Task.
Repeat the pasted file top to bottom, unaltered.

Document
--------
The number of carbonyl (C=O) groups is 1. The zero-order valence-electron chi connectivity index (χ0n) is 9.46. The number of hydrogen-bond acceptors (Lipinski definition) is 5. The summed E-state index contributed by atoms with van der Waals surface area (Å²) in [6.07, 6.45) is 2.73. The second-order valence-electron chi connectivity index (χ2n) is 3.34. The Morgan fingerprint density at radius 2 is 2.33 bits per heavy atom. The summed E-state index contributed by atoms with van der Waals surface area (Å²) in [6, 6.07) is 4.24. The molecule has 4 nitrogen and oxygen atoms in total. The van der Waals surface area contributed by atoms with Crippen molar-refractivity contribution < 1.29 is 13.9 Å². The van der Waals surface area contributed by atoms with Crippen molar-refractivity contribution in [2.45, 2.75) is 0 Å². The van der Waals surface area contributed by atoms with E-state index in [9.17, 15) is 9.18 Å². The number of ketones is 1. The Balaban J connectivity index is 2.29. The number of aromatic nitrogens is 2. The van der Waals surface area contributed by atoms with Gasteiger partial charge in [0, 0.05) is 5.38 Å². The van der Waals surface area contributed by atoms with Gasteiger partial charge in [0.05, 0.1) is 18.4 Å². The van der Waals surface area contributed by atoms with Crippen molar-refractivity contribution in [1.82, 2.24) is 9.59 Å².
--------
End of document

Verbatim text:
The number of carbonyl (C=O) groups is 1. The zero-order valence-electron chi connectivity index (χ0n) is 9.46. The number of hydrogen-bond acceptors (Lipinski definition) is 5. The summed E-state index contributed by atoms with van der Waals surface area (Å²) in [6.07, 6.45) is 2.73. The second-order valence-electron chi connectivity index (χ2n) is 3.34. The Morgan fingerprint density at radius 2 is 2.33 bits per heavy atom. The summed E-state index contributed by atoms with van der Waals surface area (Å²) in [6, 6.07) is 4.24. The molecule has 4 nitrogen and oxygen atoms in total. The van der Waals surface area contributed by atoms with Crippen molar-refractivity contribution < 1.29 is 13.9 Å². The van der Waals surface area contributed by atoms with Crippen molar-refractivity contribution in [2.45, 2.75) is 0 Å². The van der Waals surface area contributed by atoms with E-state index in [9.17, 15) is 9.18 Å². The number of ketones is 1. The Balaban J connectivity index is 2.29. The number of aromatic nitrogens is 2. The van der Waals surface area contributed by atoms with Gasteiger partial charge in [0, 0.05) is 5.38 Å². The van der Waals surface area contributed by atoms with Gasteiger partial charge in [0.05, 0.1) is 18.4 Å². The van der Waals surface area contributed by atoms with Crippen molar-refractivity contribution in [1.82, 2.24) is 9.59 Å².